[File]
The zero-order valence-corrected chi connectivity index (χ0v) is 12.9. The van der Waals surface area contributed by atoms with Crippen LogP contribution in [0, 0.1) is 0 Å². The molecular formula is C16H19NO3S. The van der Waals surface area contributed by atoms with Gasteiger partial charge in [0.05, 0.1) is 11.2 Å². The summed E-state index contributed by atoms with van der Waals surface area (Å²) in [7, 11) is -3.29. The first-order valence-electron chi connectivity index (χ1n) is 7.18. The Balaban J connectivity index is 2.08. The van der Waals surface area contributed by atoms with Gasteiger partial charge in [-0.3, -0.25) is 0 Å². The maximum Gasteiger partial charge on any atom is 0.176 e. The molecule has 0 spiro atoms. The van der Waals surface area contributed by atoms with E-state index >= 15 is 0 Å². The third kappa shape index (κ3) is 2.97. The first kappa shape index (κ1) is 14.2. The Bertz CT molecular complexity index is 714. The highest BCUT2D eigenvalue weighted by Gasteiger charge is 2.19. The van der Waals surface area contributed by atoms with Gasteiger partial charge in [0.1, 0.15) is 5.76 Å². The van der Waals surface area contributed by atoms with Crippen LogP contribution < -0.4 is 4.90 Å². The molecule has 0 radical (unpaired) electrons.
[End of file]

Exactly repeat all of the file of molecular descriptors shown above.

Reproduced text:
The zero-order valence-corrected chi connectivity index (χ0v) is 12.9. The van der Waals surface area contributed by atoms with Crippen LogP contribution in [0, 0.1) is 0 Å². The molecular formula is C16H19NO3S. The van der Waals surface area contributed by atoms with Gasteiger partial charge in [0.05, 0.1) is 11.2 Å². The summed E-state index contributed by atoms with van der Waals surface area (Å²) in [7, 11) is -3.29. The first-order valence-electron chi connectivity index (χ1n) is 7.18. The Balaban J connectivity index is 2.08. The van der Waals surface area contributed by atoms with Gasteiger partial charge in [-0.3, -0.25) is 0 Å². The maximum Gasteiger partial charge on any atom is 0.176 e. The molecule has 0 spiro atoms. The van der Waals surface area contributed by atoms with E-state index >= 15 is 0 Å². The third kappa shape index (κ3) is 2.97. The first kappa shape index (κ1) is 14.2. The Bertz CT molecular complexity index is 714. The highest BCUT2D eigenvalue weighted by Gasteiger charge is 2.19. The van der Waals surface area contributed by atoms with Gasteiger partial charge in [0.1, 0.15) is 5.76 Å². The van der Waals surface area contributed by atoms with Crippen LogP contribution < -0.4 is 4.90 Å². The molecule has 0 radical (unpaired) electrons.